BEIRUT: It has a way of firing up the imagination, serious wind. Joan Didion has written California’s Santa Ana wind as if it were vengeance itself. She might have written the khamasin too, had she only lived in the eastern Mediterranean.
Its name suggests parts of the region undergo this North African air current for 50 days, but the khamasin usually brushes Beirut lightly. Dropping upon the city at the end of winter, it interrupts the gradual declension from moist cool to sultry. As the pall of desert air descends, it denudes your nostrils of moisture, changing the smell of things.
The khamasin can sweep up tons of Egyptian and Libyan dust and toss it skyward, where it stalls as yellow haze over Beirut. Then, as happened while March 2018 expired, the North African air may have a howling tryst with a passing European system, spewing showers of mud upon Mercedes and Kia alike.
How could you read such a mischief-maker as anything but geopolitical metaphor?
Dust is in the air at the Beirut Art Center these days, where work by Belgian-born Francis Alys is being exhibited not far from that of U.K.-born Naeem Mohaiemen. The main exhibition hall is showing “Knots’n dust,” a selection of Alys’ objects, images and electronic art. In its upstairs gallery, BAC is projecting Mohaiemen’s “Two Meetings and Funeral,” his three-screen video installation from 2017.
These works emerge from what appear to be wildly divergent practices. Alys work betrays no obvious interest in the “defeated left utopias” that so preoccupy Mohaiemen, for instance, yet politics interests both artists and they share a fondness for deploying the moving image as a device for documentation. Beneath BAC’s roof there is an intriguing convergence between the two.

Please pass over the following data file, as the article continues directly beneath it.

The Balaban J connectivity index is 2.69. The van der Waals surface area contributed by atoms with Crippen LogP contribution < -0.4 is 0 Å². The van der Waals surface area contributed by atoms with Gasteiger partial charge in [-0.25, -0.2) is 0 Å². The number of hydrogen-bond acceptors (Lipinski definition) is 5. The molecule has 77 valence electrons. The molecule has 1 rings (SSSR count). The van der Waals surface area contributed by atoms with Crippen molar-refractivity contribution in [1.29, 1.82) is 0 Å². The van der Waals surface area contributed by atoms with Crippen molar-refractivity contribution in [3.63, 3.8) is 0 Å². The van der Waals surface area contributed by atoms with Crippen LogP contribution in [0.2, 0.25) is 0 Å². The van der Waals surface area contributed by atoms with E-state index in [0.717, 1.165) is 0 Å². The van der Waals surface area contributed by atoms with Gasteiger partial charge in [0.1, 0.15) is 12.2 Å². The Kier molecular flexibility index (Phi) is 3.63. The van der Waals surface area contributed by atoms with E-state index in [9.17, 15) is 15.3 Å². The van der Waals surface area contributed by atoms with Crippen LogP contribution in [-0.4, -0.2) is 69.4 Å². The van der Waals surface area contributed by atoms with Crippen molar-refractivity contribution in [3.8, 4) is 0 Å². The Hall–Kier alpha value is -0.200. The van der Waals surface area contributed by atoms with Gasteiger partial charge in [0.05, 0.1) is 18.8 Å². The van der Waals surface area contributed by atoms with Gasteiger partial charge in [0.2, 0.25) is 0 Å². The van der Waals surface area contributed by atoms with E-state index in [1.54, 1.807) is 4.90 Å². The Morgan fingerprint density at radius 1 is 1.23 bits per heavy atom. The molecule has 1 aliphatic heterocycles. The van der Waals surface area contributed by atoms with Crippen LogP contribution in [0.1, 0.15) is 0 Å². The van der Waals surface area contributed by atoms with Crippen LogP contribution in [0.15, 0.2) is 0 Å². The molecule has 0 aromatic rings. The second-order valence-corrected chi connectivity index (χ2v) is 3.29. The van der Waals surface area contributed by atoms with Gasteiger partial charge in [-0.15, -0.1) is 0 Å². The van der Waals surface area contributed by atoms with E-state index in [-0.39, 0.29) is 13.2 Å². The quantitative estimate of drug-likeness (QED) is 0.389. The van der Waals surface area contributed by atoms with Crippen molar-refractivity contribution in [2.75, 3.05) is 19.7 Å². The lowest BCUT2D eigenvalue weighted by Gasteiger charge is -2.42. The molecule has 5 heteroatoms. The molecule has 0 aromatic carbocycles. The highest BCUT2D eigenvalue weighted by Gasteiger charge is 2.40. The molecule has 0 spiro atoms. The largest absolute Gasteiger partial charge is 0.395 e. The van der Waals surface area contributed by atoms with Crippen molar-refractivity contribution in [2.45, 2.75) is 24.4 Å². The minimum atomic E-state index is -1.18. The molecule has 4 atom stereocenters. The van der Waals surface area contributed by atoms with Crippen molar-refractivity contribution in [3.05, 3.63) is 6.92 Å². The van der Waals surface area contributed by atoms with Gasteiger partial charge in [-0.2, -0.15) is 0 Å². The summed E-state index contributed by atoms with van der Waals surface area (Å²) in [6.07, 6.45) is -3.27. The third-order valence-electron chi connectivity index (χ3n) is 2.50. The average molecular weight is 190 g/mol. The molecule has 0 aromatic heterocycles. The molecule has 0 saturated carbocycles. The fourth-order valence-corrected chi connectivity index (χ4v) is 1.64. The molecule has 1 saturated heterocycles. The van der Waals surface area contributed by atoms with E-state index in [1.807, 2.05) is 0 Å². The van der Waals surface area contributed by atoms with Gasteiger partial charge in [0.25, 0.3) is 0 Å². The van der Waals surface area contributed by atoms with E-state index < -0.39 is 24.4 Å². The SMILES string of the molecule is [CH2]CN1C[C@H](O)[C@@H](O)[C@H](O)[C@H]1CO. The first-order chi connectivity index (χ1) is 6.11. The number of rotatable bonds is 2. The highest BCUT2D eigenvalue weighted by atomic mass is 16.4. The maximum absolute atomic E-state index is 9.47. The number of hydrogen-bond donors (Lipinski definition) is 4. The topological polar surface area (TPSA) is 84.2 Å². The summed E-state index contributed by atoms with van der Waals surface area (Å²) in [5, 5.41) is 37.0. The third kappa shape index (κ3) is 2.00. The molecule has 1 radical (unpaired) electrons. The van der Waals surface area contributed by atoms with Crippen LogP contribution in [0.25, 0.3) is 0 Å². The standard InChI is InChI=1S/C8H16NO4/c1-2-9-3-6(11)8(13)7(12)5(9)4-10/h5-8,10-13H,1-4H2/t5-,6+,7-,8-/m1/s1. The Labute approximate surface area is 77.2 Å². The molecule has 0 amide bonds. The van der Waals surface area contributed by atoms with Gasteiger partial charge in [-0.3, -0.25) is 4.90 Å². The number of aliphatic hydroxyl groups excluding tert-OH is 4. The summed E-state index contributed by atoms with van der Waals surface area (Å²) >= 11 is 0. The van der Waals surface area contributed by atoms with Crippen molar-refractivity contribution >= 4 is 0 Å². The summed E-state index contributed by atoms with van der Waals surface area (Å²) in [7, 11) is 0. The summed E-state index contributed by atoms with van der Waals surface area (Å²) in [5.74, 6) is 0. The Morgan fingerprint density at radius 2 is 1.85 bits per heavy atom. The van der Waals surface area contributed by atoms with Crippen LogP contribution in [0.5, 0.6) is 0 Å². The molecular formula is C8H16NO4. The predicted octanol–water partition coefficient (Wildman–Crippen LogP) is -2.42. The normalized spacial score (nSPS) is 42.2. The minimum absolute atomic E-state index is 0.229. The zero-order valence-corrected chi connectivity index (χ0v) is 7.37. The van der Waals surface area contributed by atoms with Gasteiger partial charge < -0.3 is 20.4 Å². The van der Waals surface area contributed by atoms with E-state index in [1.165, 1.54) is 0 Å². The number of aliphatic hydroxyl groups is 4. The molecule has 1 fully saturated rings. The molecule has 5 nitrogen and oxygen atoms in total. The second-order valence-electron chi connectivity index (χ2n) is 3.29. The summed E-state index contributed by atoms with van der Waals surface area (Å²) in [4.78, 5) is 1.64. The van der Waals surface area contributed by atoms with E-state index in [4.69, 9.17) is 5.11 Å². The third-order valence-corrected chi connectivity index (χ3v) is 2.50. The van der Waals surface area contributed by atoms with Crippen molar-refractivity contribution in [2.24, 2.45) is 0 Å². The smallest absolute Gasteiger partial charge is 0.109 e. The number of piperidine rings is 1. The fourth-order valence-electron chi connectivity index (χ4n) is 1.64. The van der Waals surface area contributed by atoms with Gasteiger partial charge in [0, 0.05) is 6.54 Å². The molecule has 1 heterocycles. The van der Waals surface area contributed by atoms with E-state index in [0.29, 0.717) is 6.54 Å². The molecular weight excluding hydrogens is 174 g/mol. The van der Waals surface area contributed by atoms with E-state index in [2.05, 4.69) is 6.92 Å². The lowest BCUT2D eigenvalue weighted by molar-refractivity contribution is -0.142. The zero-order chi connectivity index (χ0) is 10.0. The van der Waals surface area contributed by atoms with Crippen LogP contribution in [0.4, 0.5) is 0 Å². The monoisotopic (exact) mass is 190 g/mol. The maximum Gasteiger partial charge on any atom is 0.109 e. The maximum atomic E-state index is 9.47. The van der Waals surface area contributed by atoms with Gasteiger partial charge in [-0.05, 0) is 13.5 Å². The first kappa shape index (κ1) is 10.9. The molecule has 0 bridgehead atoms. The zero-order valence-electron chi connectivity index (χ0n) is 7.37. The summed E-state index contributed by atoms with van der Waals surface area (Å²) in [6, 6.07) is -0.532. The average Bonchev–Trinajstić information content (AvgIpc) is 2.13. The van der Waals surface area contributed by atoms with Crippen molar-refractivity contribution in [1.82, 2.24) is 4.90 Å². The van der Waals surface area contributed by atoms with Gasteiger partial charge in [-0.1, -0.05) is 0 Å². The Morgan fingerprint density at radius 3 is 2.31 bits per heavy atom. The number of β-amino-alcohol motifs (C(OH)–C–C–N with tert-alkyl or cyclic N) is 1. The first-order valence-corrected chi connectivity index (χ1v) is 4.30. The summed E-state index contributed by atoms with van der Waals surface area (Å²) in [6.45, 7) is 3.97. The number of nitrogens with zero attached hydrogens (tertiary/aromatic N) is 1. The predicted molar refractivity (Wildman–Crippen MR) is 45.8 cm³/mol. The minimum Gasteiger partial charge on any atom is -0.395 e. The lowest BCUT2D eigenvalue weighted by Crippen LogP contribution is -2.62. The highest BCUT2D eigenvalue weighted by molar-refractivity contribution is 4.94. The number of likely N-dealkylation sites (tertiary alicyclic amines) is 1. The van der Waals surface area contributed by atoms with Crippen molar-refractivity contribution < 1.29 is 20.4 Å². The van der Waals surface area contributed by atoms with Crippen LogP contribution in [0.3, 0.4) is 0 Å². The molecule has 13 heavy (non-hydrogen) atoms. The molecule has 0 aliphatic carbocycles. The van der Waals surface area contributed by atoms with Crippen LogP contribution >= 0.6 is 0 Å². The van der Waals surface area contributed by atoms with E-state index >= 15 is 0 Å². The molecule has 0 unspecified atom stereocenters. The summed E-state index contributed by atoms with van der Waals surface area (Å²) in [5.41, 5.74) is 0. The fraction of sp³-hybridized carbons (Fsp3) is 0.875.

Curated by BAC director Marie Muracciole, this is Alys’ first solo show in the Middle East. With Knots’n dust,” she writes, she set out to explore themes of turbulence in Alys’ work, oscillating “between the smallest ... unrest and instability ... to total chaos, from meteorological ... to geopolitical ... from a simple knot in the hair to an ascending spiral” of dust.
Two years in the making, this exhibition focuses on the preliminary, the intuitive, the traces left from making a piece of art. Set alongside some pieces, work benches covered with studies and sketches “show the course and the detours of the ideas, each element building links between apparently disparate works.”
The show also brings two new works to Alys’ oeuvre – an animated short with the working title “Exodus 3:14” and an untitled postcard series. The postcards draw upon photos the artist shot while walking around Beirut in 2015. As the city was coated in a film of sand, the postcards feature the self-contradicting aphorisms Alys wrote on the dusty windscreens of parked vehicles.
“As in [much] of Alys’ work,” the curator writes, “every affirmation walks with its opposite. [Each] gesture comes with its own undoing.”
The dialectic of Alys’ practice resonates in his 2008 video “Do, Undo,” which is looped on a portable television sitting so inconspicuous in one corner of BAC that visitors might miss it.
For less than two minutes, the artists’ hands use a marker and pieces of paper to play with the construction of the title’s two words. As tends to be the case with his time-based work, the camera is used to document a raw act. Aestheticizing the image is of little interest.